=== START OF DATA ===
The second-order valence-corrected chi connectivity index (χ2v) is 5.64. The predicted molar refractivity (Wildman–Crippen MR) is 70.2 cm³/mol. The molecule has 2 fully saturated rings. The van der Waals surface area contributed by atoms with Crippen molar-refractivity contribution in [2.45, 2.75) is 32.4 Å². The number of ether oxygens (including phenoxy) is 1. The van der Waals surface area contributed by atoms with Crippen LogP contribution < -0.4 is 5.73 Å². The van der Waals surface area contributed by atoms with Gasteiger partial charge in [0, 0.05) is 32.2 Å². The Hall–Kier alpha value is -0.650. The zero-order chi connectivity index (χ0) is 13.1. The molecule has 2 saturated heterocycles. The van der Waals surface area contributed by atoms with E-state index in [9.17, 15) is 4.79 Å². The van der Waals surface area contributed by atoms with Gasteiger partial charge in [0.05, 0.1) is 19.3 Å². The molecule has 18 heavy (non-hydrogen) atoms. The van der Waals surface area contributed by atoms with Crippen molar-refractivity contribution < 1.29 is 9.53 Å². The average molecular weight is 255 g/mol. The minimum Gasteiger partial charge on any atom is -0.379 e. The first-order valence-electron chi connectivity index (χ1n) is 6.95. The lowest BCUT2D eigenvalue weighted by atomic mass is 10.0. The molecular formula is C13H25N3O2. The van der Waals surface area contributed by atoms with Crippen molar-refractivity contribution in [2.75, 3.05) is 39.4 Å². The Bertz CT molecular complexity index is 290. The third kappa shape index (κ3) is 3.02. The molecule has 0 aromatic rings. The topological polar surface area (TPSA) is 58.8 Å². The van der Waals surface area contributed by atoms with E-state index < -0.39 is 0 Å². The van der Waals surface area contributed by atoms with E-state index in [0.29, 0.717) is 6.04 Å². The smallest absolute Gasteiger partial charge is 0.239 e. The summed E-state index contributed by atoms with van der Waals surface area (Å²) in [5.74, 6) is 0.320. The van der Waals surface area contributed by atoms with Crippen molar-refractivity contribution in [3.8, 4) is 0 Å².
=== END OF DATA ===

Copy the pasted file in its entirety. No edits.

The second-order valence-corrected chi connectivity index (χ2v) is 5.64. The predicted molar refractivity (Wildman–Crippen MR) is 70.2 cm³/mol. The molecule has 2 fully saturated rings. The van der Waals surface area contributed by atoms with Crippen molar-refractivity contribution in [2.45, 2.75) is 32.4 Å². The number of ether oxygens (including phenoxy) is 1. The van der Waals surface area contributed by atoms with Crippen LogP contribution < -0.4 is 5.73 Å². The van der Waals surface area contributed by atoms with Gasteiger partial charge in [0, 0.05) is 32.2 Å². The Hall–Kier alpha value is -0.650. The zero-order chi connectivity index (χ0) is 13.1. The molecule has 2 saturated heterocycles. The van der Waals surface area contributed by atoms with E-state index in [9.17, 15) is 4.79 Å². The van der Waals surface area contributed by atoms with Gasteiger partial charge in [0.05, 0.1) is 19.3 Å². The molecule has 18 heavy (non-hydrogen) atoms. The van der Waals surface area contributed by atoms with Crippen molar-refractivity contribution < 1.29 is 9.53 Å². The average molecular weight is 255 g/mol. The minimum Gasteiger partial charge on any atom is -0.379 e. The first-order valence-electron chi connectivity index (χ1n) is 6.95. The lowest BCUT2D eigenvalue weighted by atomic mass is 10.0. The molecular formula is C13H25N3O2. The van der Waals surface area contributed by atoms with Crippen molar-refractivity contribution in [2.75, 3.05) is 39.4 Å². The Bertz CT molecular complexity index is 290. The third kappa shape index (κ3) is 3.02. The molecule has 0 aromatic rings. The topological polar surface area (TPSA) is 58.8 Å². The van der Waals surface area contributed by atoms with E-state index < -0.39 is 0 Å². The van der Waals surface area contributed by atoms with E-state index in [0.29, 0.717) is 6.04 Å². The smallest absolute Gasteiger partial charge is 0.239 e. The summed E-state index contributed by atoms with van der Waals surface area (Å²) in [5.74, 6) is 0.320. The van der Waals surface area contributed by atoms with Crippen molar-refractivity contribution in [3.8, 4) is 0 Å².